Effie Caldarola

Many years ago, I was a young history teacher in a small Catholic school. It was, in most respects, a wonderful place, graced by a bevy of competent Ursuline sisters.

The superintendent was a large, strong-willed priest who dominated by the force of his personality and the power of his position and collar.

I was dismayed to discover that the young man who had recently been hired along with me had been given a contract with a significantly higher rate of pay than mine. Why? I inquired.

The answer was simple: He was a married man. I was a single gal. It didn’t seem to matter that he had no children and his wife was also employed. It was simply the way things were.

It may seem strange to young women today to hear that story. Why didn’t I speak out against pay discrimination?

But maybe my story is not so implausible. In the past few weeks, we’ve been deluged with tales of women (and sometimes men) being sexually harassed or assaulted in workplaces controlled by powerful men.

These stories are often horrifying, the details salacious at their worst or icky at the least. And for years, whispers and silence accompanied this mistreatment.

Sexual harassment and pay discrimination are very different things, but they are the common turf on which women still battle in the workplace.

For me, this year’s incident with Sen. Elizabeth Warren was emblematic. Senate leadership informed Warren she couldn’t read a letter into confirmation testimony for Sen. Jeff Sessions, a nominee for attorney general. The letter was from the late Coretta Scott King, the widow of slain civil rights leader Martin Luther King Jr., which she had written opposing a previous confirmation for Sessions.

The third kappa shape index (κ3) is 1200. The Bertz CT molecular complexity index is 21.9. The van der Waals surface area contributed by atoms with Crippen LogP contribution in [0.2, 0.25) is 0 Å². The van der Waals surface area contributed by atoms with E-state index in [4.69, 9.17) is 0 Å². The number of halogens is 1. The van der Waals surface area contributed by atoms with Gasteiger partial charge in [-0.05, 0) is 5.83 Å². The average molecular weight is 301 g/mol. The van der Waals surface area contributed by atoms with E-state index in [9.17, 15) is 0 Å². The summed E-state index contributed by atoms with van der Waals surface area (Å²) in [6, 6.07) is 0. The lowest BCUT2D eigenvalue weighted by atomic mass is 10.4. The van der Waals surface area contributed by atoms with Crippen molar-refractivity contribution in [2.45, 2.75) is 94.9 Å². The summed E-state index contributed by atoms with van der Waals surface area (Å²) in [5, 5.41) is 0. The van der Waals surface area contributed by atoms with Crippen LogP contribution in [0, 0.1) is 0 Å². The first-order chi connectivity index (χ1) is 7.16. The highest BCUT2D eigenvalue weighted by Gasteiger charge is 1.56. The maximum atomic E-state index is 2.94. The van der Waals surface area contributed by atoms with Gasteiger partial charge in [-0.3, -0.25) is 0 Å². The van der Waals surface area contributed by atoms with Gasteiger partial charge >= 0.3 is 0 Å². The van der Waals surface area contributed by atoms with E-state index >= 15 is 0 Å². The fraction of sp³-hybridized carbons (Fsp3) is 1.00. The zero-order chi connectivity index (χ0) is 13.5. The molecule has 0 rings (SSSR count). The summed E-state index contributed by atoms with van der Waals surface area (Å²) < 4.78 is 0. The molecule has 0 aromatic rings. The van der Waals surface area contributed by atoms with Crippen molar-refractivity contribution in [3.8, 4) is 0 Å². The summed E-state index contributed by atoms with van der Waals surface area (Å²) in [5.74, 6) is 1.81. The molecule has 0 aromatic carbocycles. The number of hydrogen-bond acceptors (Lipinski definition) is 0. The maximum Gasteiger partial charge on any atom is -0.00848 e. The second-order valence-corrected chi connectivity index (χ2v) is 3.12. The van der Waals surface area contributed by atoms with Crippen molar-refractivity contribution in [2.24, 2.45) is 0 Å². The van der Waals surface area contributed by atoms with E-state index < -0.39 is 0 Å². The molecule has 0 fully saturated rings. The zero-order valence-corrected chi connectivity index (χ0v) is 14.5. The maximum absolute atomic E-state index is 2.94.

How ironic that a powerful man decided to silence one of the Senate’s few female members as well as an iconic woman of color.

Warren kept reading. Senate Majority Leader Mitch McConnell scolded her with words that quickly spread like fall leaves on a windy day: “She was warned. She was given an explanation. Nevertheless, she persisted.”

Some might ask, why didn’t those who experienced harassment and even assault in the workplace speak out sooner? Where was their persistence?

Power is a mighty tool and sex is a charged and intimate subject. Men wield power in entertainment, government, the upper echelons of journalism and often in the everyday workplace.

And even though we hope we would speak up, we need to remember these women’s embarrassment, the fear for their livelihood and careers, the threat of public humiliation. They felt alone.

I would have been laughed out of the little town where I taught if I made an issue of my pay discrimination.

Imagine how exponentially worse to take on a powerful man following a sexual encounter.

In a recent issue of America, the Jesuit review, Jesuit Brother Ken Homan courageously explores his own attitudes. Educated in a Jesuit all-male prep school, he writes, “Whiteness, class advantage and male privilege intertwined to teach me that I am special and stand above others.”

Those of us who are parents of sons need to talk with them about their attitudes toward women. We need to teach them respect for women’s bodies as well as their brains, and the conviction to speak out if they suspect abuse.

We should question our own attitudes, too. Do we judge women by physical attributes? Do we defer to men simply because they’re male?

Do we respect the competence and leadership of females? Do we hold the powerful accountable for sexual misconduct?

Things have changed since I was young. Or have they?